As if having an infant or young child with an orthopedic condition requiring treatment isn’t enough, now you are told your child will need a spica cast. While it seems insurmountable to care for a child in a spica cast, many parents have walked this road before and have succeeded. You will too!
A spica cast (also called a hip spica cast or body cast) is an orthopedic cast that stabilizes a femur fracture or a hip joint after surgery for hip dysplasia in infants and young children. The cast, which is made of fiberglass with a soft lining inside, immobilizes the thigh, hip, and pelvis. The cast covers the chest, one or both thighs, and may extend below the knees and/or ankles. Special care is needed when changing diapers, cleaning, and transporting children who have a spica cast.
A spica cast is needed to treat femur fractures and hip dysplasia in young children. A spica cast is the standard of care for management of femur fractures for children younger than five years old weighing less than 50 pounds. The location and pattern of the femur fracture determine how much of the injured lower extremity will be secured in the spica cast. Often, both legs may be casted. The spica cast is also utilized to keep the hip joint stable to facilitate healing of the bones and soft tissue structures in infants and young children treated for developmental dysplasia of the hip.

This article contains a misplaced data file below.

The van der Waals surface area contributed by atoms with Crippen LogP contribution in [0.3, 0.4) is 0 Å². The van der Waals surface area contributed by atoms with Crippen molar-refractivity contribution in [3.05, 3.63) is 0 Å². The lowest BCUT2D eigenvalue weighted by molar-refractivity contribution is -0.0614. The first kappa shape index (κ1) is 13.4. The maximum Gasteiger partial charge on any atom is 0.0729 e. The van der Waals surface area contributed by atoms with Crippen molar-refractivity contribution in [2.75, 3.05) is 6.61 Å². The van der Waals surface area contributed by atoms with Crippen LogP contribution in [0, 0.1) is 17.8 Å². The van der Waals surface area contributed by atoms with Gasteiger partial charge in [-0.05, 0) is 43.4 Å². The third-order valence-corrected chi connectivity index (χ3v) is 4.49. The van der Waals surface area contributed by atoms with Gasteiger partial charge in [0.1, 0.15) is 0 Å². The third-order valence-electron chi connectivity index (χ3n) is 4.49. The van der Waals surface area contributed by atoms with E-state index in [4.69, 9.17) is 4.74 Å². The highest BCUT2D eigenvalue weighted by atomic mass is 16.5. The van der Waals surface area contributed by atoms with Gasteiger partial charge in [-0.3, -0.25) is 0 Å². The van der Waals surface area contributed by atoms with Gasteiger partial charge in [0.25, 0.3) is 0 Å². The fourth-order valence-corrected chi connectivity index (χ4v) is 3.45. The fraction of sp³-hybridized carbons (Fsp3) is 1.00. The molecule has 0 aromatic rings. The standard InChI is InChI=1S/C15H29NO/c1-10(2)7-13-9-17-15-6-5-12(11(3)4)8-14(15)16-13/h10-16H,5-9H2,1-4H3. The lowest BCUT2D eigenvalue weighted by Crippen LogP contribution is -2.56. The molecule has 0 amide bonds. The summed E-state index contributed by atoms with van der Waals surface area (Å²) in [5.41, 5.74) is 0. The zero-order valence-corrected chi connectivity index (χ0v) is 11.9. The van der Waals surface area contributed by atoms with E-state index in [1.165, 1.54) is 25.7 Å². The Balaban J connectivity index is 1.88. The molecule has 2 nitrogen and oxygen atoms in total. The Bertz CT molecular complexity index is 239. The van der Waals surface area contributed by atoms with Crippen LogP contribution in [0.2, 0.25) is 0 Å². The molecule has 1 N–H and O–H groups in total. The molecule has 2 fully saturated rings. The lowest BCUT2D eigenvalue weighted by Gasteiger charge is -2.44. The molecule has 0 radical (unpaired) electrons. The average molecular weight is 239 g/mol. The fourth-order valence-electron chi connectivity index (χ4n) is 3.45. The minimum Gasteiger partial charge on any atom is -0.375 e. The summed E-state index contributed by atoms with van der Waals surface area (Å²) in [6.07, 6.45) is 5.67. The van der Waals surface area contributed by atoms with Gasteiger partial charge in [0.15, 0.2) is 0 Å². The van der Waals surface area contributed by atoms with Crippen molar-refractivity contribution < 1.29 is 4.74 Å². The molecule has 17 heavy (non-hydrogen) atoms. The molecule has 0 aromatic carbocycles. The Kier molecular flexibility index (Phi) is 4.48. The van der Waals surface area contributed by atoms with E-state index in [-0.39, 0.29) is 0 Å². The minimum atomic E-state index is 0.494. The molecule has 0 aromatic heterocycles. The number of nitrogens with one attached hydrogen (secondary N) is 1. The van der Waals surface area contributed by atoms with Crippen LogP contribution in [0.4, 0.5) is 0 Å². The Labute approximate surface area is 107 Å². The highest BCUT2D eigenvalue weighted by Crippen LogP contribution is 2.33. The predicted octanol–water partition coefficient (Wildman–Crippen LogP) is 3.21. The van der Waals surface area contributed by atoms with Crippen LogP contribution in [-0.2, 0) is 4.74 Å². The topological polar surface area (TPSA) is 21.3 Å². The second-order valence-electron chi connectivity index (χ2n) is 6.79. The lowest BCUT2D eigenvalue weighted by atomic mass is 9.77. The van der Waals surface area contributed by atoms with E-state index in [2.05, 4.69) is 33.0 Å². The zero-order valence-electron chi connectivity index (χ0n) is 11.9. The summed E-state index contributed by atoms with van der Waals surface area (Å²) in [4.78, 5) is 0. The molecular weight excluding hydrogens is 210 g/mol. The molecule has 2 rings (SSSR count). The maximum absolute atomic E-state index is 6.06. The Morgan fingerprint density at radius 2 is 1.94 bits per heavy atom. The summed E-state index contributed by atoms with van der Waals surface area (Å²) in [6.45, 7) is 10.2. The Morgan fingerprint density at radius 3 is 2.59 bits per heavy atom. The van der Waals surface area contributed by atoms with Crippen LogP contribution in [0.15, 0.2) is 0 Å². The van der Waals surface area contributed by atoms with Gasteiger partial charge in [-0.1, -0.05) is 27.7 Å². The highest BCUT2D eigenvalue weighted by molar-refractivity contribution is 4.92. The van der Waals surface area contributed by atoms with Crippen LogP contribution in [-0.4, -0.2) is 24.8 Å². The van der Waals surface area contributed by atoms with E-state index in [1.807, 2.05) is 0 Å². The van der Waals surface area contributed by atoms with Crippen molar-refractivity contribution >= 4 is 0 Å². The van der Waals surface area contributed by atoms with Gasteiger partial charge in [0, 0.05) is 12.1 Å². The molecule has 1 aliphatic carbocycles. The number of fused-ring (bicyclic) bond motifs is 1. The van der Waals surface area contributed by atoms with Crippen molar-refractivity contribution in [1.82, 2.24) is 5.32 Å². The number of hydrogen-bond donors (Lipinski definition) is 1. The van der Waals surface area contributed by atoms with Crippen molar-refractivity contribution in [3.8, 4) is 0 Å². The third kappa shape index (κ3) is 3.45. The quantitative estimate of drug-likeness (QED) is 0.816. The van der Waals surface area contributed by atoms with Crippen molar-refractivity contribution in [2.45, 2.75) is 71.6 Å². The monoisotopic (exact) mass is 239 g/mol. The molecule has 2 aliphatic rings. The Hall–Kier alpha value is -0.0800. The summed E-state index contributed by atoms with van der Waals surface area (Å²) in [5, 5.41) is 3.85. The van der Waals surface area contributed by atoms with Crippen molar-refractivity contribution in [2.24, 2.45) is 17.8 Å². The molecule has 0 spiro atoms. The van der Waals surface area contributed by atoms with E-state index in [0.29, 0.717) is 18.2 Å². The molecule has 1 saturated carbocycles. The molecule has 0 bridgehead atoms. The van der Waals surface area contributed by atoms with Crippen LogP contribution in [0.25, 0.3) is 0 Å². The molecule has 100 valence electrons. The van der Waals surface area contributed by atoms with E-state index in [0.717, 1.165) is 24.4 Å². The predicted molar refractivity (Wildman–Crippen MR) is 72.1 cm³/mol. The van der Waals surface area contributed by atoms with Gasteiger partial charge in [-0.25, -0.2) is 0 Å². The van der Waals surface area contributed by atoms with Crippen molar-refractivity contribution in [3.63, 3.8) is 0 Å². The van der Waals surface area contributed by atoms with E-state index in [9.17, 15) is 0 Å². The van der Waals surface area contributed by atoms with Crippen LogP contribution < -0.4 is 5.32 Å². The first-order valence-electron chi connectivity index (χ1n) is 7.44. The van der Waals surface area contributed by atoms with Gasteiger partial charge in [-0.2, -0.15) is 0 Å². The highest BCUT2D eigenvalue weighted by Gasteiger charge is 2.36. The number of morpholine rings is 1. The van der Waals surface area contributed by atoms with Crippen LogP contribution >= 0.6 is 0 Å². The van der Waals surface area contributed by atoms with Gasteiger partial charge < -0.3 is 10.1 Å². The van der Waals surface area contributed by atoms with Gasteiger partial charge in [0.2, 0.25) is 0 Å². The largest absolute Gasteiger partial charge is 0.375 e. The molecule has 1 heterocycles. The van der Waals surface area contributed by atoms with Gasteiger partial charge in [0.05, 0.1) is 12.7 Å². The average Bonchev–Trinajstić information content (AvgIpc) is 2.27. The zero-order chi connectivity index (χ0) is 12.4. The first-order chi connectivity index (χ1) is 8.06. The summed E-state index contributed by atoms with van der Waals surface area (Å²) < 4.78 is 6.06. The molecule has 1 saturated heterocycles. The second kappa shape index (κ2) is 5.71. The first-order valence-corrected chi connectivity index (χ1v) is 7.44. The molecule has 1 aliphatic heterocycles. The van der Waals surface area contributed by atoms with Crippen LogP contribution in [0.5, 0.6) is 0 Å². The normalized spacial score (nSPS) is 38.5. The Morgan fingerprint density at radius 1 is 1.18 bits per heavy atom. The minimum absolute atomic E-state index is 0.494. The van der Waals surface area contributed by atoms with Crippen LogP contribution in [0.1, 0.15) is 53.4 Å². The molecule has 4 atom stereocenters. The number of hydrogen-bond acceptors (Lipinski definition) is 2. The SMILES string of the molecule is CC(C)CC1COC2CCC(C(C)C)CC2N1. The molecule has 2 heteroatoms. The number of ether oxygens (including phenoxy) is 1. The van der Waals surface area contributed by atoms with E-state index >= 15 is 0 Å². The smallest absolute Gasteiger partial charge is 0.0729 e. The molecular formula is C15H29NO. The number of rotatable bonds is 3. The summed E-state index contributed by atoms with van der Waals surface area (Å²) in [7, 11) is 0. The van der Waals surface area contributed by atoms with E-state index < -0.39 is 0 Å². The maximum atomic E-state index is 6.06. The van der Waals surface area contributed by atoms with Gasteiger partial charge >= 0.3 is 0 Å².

Over time, the spica cast will become a little dingy, but it is best to keep it as clean and dry as possible. You will need to sponge-bathe your child. A waterproof liner that is adjacent to the body helps with bowel and bladder hygiene, but the cast is not waterproof. If the cast gets wet, it is best to call your doctor because the moisture will quickly irritate the skin beneath the cast. If the cast is a little damp from sponge bathing or cleaning the groin area, it is fine to use a hair dryer on a cool setting to dry the cast.